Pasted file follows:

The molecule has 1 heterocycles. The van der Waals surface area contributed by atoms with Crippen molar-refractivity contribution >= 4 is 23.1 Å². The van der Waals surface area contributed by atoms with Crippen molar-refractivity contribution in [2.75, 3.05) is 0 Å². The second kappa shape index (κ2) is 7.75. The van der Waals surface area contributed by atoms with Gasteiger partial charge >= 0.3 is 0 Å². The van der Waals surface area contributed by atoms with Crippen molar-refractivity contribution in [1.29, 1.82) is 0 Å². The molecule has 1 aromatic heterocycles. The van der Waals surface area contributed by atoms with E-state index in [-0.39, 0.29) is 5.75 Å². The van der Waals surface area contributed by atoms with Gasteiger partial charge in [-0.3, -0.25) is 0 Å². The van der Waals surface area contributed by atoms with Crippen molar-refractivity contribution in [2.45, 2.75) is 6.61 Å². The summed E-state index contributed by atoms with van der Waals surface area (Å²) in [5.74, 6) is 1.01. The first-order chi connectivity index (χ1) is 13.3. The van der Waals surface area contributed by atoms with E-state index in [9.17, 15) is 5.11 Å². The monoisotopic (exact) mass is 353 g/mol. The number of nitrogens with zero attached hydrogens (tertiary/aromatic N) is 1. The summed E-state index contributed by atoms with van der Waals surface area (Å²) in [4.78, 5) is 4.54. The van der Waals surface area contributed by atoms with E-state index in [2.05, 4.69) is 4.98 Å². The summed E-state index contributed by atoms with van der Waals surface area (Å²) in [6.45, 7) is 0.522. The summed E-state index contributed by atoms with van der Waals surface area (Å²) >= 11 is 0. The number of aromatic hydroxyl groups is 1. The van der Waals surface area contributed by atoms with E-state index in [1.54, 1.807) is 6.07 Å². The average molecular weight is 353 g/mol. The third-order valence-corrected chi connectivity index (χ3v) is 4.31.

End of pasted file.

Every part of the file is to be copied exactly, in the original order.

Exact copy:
The molecule has 1 heterocycles. The van der Waals surface area contributed by atoms with Crippen molar-refractivity contribution >= 4 is 23.1 Å². The van der Waals surface area contributed by atoms with Crippen molar-refractivity contribution in [2.75, 3.05) is 0 Å². The second kappa shape index (κ2) is 7.75. The van der Waals surface area contributed by atoms with Gasteiger partial charge >= 0.3 is 0 Å². The van der Waals surface area contributed by atoms with Crippen molar-refractivity contribution in [1.29, 1.82) is 0 Å². The molecule has 1 aromatic heterocycles. The van der Waals surface area contributed by atoms with E-state index in [-0.39, 0.29) is 5.75 Å². The van der Waals surface area contributed by atoms with Gasteiger partial charge in [-0.3, -0.25) is 0 Å². The van der Waals surface area contributed by atoms with Crippen molar-refractivity contribution in [2.45, 2.75) is 6.61 Å². The summed E-state index contributed by atoms with van der Waals surface area (Å²) in [5.74, 6) is 1.01. The first-order chi connectivity index (χ1) is 13.3. The van der Waals surface area contributed by atoms with E-state index in [9.17, 15) is 5.11 Å². The monoisotopic (exact) mass is 353 g/mol. The number of nitrogens with zero attached hydrogens (tertiary/aromatic N) is 1. The summed E-state index contributed by atoms with van der Waals surface area (Å²) in [4.78, 5) is 4.54. The van der Waals surface area contributed by atoms with E-state index in [2.05, 4.69) is 4.98 Å². The summed E-state index contributed by atoms with van der Waals surface area (Å²) in [6.45, 7) is 0.522. The summed E-state index contributed by atoms with van der Waals surface area (Å²) >= 11 is 0. The number of aromatic hydroxyl groups is 1. The van der Waals surface area contributed by atoms with E-state index in [1.54, 1.807) is 6.07 Å². The average molecular weight is 353 g/mol. The third-order valence-corrected chi connectivity index (χ3v) is 4.31.